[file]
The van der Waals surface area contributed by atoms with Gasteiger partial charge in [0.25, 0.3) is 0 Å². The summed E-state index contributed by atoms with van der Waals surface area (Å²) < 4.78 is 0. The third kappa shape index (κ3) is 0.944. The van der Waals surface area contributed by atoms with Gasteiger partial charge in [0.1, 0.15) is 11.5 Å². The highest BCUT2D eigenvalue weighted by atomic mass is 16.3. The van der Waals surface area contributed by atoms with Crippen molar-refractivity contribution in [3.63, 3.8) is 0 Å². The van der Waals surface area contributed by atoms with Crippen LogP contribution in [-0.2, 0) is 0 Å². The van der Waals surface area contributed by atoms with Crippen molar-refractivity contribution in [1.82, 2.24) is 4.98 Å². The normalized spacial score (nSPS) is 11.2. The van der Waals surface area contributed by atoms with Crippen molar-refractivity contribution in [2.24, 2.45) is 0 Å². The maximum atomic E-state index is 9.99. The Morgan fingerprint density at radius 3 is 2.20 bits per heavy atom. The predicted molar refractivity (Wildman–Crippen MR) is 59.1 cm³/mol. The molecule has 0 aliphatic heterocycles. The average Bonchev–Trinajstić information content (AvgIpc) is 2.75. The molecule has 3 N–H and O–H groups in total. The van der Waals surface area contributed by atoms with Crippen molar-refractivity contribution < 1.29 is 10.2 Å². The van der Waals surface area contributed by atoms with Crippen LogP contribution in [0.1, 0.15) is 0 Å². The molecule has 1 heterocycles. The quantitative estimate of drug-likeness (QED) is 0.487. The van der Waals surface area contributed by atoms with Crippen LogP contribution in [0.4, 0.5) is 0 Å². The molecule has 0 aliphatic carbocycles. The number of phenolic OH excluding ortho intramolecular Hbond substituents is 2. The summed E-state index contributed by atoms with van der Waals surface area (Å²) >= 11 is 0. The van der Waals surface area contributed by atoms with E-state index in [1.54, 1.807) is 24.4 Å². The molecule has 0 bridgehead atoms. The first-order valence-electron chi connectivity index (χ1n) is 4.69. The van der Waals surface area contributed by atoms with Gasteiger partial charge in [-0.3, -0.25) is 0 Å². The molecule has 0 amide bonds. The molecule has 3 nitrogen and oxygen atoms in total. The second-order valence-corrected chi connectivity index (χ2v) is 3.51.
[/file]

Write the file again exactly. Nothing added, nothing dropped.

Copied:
The van der Waals surface area contributed by atoms with Gasteiger partial charge in [0.25, 0.3) is 0 Å². The summed E-state index contributed by atoms with van der Waals surface area (Å²) < 4.78 is 0. The third kappa shape index (κ3) is 0.944. The van der Waals surface area contributed by atoms with Gasteiger partial charge in [0.1, 0.15) is 11.5 Å². The highest BCUT2D eigenvalue weighted by atomic mass is 16.3. The van der Waals surface area contributed by atoms with Crippen molar-refractivity contribution in [3.63, 3.8) is 0 Å². The van der Waals surface area contributed by atoms with Crippen LogP contribution in [-0.2, 0) is 0 Å². The van der Waals surface area contributed by atoms with Crippen molar-refractivity contribution in [1.82, 2.24) is 4.98 Å². The normalized spacial score (nSPS) is 11.2. The van der Waals surface area contributed by atoms with Crippen molar-refractivity contribution in [2.24, 2.45) is 0 Å². The maximum atomic E-state index is 9.99. The Morgan fingerprint density at radius 3 is 2.20 bits per heavy atom. The predicted molar refractivity (Wildman–Crippen MR) is 59.1 cm³/mol. The molecule has 0 aliphatic heterocycles. The average Bonchev–Trinajstić information content (AvgIpc) is 2.75. The molecule has 3 N–H and O–H groups in total. The van der Waals surface area contributed by atoms with Crippen molar-refractivity contribution < 1.29 is 10.2 Å². The van der Waals surface area contributed by atoms with Crippen LogP contribution in [0.1, 0.15) is 0 Å². The molecule has 1 heterocycles. The quantitative estimate of drug-likeness (QED) is 0.487. The van der Waals surface area contributed by atoms with Crippen LogP contribution in [0.4, 0.5) is 0 Å². The molecule has 0 aliphatic carbocycles. The number of phenolic OH excluding ortho intramolecular Hbond substituents is 2. The summed E-state index contributed by atoms with van der Waals surface area (Å²) >= 11 is 0. The van der Waals surface area contributed by atoms with E-state index in [1.54, 1.807) is 24.4 Å². The molecule has 0 bridgehead atoms. The first-order valence-electron chi connectivity index (χ1n) is 4.69. The van der Waals surface area contributed by atoms with Gasteiger partial charge in [-0.3, -0.25) is 0 Å². The molecule has 0 amide bonds. The molecule has 3 nitrogen and oxygen atoms in total. The second-order valence-corrected chi connectivity index (χ2v) is 3.51.